Over the next year, the Chesapeake Bay Program will reevaluate its cleanup plan for the nation’s largest estuary — and its 2025 deadline — following a decision Tuesday by the group’s executive council.
“We’ve all acknowledged that 2025 is fleeting in terms of achieving our goal,” said Michael S. Regan, administrator of the Environmental Protection Agency and the council’s chairperson. “And so, what we tasked our staff to do is to take a look at: What can we achieve between now and 2025? And what do we need to do to get back on track?”
That review is due before next year’s executive council meeting, Regan said.
The council’s decision comes less than a week after the EPA released two-year milestone reports that showed that of all the bay jurisdictions, only Washington, D.C., and West Virginia were on track to meet their goals in the next three years.
The 2025 plan, approved by the Chesapeake Bay Program in 2014, set in place a “pollution diet,” requiring that the states surrounding the nation’s largest estuary, from New York down to Virginia, take steps to reduce the amount of harmful nutrients such as nitrogen and phosphorus flowing into the bay by specific amounts. Previous plans to reduce bay pollution by 2000 and 2010 fell short of their goals.
Both nutrients can feed algae blooms in the bay that consume oxygen in the water and choke out other life, creating what are known as dead zones.
Per the EPA’s recent review, the states are collectively on track to achieve 49% of the plan’s nitrogen reductions and 64% of the phosphorus reductions. But many of the early reductions came from equipment upgrades at wastewater treatment plants, whereas needed reductions in runoff from cities, suburbs and farms have been more difficult to achieve.
But Regan said Tuesday that the group, which includes the governors of all the bay states, remains committed to attempting to meet the original targets.
“The members of this committee have been and remain committed to hitting these targets,” he said. “We did have an honest conversation over lunch today, which is: How do we refine our goals, so that we ensure that they are achievable?”
Hilary Harp Falk, president of the nonprofit Chesapeake Bay Foundation, praised the council’s decision in a statement Tuesday, but said “the devil is in the details with what happens next, and we’ll be watching closely.”
“After decades of missed deadlines, the watershed and people who call it home deserve a new plan that addresses challenges like climate change and growth, builds on lessons learned, and accelerates progress,” Falk said in her statement.
Maryland Gov. Larry Hogan, a Republican nearing the end of his final term in office, spoke during Tuesday’s meeting about lessons learned in Maryland following serious pollution problems at both of Baltimore’s wastewater treatment plants, built along tributaries to the Chesapeake. In 2021, environmental inspections at the plants turned up critical maintenance issues that had endured for months, resulting in releases of excess amounts of nutrients and bacteria into the waterways.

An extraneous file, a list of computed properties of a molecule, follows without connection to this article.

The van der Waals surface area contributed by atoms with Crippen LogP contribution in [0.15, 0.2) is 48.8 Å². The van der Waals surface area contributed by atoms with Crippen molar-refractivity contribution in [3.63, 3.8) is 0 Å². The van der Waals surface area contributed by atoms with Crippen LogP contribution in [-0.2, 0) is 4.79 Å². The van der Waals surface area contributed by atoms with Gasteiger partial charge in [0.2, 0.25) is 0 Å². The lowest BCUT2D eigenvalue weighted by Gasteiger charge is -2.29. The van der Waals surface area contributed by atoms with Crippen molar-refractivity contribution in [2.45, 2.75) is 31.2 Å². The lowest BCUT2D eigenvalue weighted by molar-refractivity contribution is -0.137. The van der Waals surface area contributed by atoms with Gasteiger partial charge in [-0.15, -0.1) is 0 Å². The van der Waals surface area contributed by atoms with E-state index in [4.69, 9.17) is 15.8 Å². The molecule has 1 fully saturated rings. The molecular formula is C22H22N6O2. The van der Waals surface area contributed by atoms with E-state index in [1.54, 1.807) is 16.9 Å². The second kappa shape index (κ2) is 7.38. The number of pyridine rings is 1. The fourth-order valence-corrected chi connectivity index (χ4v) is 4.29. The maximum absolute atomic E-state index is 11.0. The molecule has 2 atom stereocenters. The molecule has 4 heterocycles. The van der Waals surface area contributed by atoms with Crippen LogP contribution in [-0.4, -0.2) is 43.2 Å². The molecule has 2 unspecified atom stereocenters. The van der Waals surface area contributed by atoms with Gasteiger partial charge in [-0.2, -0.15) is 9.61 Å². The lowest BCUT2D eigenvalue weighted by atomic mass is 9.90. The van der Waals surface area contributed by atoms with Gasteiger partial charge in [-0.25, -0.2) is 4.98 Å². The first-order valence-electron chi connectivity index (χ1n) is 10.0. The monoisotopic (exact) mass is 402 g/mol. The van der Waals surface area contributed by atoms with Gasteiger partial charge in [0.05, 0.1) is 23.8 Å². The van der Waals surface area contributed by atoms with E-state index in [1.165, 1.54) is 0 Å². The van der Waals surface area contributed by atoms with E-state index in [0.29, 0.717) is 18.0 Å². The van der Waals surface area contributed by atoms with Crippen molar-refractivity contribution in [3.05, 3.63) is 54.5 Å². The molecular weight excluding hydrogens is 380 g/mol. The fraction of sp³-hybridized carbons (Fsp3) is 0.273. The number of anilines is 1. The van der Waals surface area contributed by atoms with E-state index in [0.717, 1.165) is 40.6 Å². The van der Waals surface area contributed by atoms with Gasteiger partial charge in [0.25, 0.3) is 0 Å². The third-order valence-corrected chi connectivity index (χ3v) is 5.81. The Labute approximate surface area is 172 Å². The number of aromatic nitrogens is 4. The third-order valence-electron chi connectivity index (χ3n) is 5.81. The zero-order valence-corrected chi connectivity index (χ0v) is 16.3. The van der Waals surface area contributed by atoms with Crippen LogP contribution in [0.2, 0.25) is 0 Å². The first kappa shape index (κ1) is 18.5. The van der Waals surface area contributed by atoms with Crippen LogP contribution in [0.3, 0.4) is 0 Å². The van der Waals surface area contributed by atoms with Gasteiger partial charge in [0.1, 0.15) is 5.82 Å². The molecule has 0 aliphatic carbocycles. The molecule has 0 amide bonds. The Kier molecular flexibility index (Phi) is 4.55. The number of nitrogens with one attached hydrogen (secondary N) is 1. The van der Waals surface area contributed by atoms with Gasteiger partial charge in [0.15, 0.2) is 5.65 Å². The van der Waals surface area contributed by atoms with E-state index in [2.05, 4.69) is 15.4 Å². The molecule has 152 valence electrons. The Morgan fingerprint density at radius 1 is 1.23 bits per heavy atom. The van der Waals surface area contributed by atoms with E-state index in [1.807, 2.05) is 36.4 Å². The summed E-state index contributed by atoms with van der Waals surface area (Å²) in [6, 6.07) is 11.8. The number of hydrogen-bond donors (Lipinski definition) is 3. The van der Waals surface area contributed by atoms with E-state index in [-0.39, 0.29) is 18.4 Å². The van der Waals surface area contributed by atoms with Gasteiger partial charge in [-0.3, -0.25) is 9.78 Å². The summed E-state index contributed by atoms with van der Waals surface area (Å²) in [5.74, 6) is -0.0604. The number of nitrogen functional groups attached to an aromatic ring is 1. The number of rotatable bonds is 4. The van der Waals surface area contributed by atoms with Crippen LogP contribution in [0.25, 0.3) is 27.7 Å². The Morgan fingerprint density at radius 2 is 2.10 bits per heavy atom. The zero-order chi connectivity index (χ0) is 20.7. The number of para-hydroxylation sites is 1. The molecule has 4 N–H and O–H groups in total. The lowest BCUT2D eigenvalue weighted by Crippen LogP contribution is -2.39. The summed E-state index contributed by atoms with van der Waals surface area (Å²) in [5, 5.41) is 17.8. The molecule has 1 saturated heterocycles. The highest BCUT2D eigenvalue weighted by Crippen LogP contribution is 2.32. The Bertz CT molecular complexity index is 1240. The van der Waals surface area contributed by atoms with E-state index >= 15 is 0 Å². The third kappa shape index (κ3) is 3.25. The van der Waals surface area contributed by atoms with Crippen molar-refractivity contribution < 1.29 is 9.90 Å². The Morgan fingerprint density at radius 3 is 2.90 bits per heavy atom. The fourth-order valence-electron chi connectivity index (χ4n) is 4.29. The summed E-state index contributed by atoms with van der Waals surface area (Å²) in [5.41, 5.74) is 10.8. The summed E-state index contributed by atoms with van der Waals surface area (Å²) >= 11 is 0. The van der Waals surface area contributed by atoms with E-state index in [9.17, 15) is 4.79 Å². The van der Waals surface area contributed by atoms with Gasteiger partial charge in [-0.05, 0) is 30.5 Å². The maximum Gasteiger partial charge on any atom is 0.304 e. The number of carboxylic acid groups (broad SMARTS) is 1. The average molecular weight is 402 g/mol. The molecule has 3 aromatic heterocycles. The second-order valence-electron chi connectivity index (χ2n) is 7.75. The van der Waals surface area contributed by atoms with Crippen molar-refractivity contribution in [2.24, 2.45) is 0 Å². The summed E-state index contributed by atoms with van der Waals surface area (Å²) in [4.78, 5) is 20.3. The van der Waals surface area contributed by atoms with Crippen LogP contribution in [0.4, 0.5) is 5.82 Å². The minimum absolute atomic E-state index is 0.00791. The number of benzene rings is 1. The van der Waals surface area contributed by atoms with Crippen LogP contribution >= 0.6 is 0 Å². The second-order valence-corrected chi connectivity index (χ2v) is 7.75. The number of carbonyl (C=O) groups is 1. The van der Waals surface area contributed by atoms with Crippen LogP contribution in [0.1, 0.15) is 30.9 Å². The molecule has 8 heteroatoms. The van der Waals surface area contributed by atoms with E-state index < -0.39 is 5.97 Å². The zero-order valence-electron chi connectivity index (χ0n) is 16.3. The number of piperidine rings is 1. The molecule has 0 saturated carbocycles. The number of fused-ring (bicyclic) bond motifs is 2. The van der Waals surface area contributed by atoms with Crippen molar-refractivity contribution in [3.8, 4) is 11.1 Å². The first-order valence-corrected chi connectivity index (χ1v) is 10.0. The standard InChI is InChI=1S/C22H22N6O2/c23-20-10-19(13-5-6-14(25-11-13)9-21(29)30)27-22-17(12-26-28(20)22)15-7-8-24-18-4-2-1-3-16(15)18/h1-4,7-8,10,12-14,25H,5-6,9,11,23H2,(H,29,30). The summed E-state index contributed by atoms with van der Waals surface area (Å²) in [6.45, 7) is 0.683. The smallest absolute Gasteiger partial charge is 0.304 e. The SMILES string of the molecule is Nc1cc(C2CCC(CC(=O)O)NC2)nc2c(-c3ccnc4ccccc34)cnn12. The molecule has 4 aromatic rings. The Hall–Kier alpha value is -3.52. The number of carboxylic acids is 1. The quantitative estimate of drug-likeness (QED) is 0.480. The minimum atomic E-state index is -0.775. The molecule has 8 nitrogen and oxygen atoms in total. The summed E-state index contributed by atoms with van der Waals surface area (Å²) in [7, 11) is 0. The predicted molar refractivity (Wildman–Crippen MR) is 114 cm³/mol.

“This has underscored the importance of making sure that our restoration investments are well-maintained, and continue to perform as designed throughout their lifespan,” he said. “It has also shown the importance of having a trained and professional workforce care for our restoration investments, and the critical nature of head-to-toe compliance checks.”
In a news conference about the milestone reports last week, Adam Ortiz, administrator for the EPA’s Region 3, which includes Maryland and most of the bay states, spoke about the need for officials to admit the 2025 plan is unlikely to be accomplished in time, and make plans for the future. Ortiz is a member of the Chesapeake Bay Program’s principal’s staff committee, which was charged with reevaluating the 2025 bay cleanup plan during Tuesday’s meeting.
Ortiz said the 2025 plan failed to accurately account for the impact of climate change and population growth on the pollution flowing into the bay, and to account for events like sediments filling in behind the Conowingo Dam, inhibiting its ability to continue preventing sediment and the nutrients it carries flowing down the Susquehanna River to the bay.
Environmental groups and state attorneys general have taken issue with the EPA’s enforcement of the pollution reduction requirements, arguing in legal filings that reduction plans from Pennsylvania, which has a high density of agriculture, are inadequate and require greater federal intervention.
The federal agency asked Pennsylvania to resubmit its most recent 2025 plan, and received a new version over the summer, which reflected new funding commitments from the legislature to help reduce agricultural pollution. That plan is still under review, Regan said Tuesday.